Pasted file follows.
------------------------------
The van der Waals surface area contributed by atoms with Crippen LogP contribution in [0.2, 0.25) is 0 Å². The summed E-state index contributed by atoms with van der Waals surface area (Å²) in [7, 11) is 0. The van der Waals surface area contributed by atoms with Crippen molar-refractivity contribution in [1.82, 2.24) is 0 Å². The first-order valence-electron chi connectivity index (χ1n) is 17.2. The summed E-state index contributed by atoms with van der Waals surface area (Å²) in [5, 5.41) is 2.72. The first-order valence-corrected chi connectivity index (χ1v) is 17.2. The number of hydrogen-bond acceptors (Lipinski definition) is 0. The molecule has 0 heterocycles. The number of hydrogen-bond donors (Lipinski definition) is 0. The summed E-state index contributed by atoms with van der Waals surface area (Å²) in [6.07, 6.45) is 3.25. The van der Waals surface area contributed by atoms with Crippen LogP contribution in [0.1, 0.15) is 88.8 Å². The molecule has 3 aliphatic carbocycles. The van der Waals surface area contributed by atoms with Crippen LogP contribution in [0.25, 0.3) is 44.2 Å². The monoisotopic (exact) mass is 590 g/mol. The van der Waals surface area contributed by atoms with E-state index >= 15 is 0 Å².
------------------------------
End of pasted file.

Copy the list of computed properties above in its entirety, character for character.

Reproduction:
The van der Waals surface area contributed by atoms with Crippen LogP contribution in [0.2, 0.25) is 0 Å². The summed E-state index contributed by atoms with van der Waals surface area (Å²) in [7, 11) is 0. The van der Waals surface area contributed by atoms with Crippen molar-refractivity contribution in [1.82, 2.24) is 0 Å². The first-order valence-electron chi connectivity index (χ1n) is 17.2. The summed E-state index contributed by atoms with van der Waals surface area (Å²) in [5, 5.41) is 2.72. The first-order valence-corrected chi connectivity index (χ1v) is 17.2. The number of hydrogen-bond acceptors (Lipinski definition) is 0. The molecule has 0 heterocycles. The number of hydrogen-bond donors (Lipinski definition) is 0. The summed E-state index contributed by atoms with van der Waals surface area (Å²) in [6.07, 6.45) is 3.25. The van der Waals surface area contributed by atoms with Crippen LogP contribution in [0.1, 0.15) is 88.8 Å². The molecule has 3 aliphatic carbocycles. The van der Waals surface area contributed by atoms with Crippen LogP contribution in [0.25, 0.3) is 44.2 Å². The monoisotopic (exact) mass is 590 g/mol. The van der Waals surface area contributed by atoms with E-state index >= 15 is 0 Å².